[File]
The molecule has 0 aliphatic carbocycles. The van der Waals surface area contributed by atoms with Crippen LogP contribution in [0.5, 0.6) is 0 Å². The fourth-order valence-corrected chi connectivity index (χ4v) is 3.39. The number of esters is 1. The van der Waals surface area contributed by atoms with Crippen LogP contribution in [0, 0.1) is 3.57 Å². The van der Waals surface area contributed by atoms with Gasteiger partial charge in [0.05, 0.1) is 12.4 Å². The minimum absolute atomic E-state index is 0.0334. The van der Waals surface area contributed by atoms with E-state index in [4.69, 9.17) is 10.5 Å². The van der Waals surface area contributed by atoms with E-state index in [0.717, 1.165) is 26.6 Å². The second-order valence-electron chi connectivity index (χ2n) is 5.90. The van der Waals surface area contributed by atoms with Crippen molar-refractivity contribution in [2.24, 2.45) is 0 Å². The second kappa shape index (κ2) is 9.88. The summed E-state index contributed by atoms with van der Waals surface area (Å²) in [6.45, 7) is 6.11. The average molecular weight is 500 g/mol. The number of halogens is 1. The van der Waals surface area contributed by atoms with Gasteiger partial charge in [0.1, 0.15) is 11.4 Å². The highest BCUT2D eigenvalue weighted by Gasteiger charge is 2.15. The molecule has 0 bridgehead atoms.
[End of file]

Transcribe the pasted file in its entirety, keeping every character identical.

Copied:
The molecule has 0 aliphatic carbocycles. The van der Waals surface area contributed by atoms with Crippen LogP contribution in [0.5, 0.6) is 0 Å². The fourth-order valence-corrected chi connectivity index (χ4v) is 3.39. The number of esters is 1. The van der Waals surface area contributed by atoms with Crippen LogP contribution in [0, 0.1) is 3.57 Å². The van der Waals surface area contributed by atoms with Gasteiger partial charge in [0.05, 0.1) is 12.4 Å². The minimum absolute atomic E-state index is 0.0334. The van der Waals surface area contributed by atoms with E-state index in [4.69, 9.17) is 10.5 Å². The van der Waals surface area contributed by atoms with E-state index in [0.717, 1.165) is 26.6 Å². The second-order valence-electron chi connectivity index (χ2n) is 5.90. The van der Waals surface area contributed by atoms with Crippen molar-refractivity contribution in [2.24, 2.45) is 0 Å². The second kappa shape index (κ2) is 9.88. The summed E-state index contributed by atoms with van der Waals surface area (Å²) in [6.45, 7) is 6.11. The average molecular weight is 500 g/mol. The number of halogens is 1. The van der Waals surface area contributed by atoms with Gasteiger partial charge in [0.1, 0.15) is 11.4 Å². The highest BCUT2D eigenvalue weighted by Gasteiger charge is 2.15. The molecule has 0 bridgehead atoms.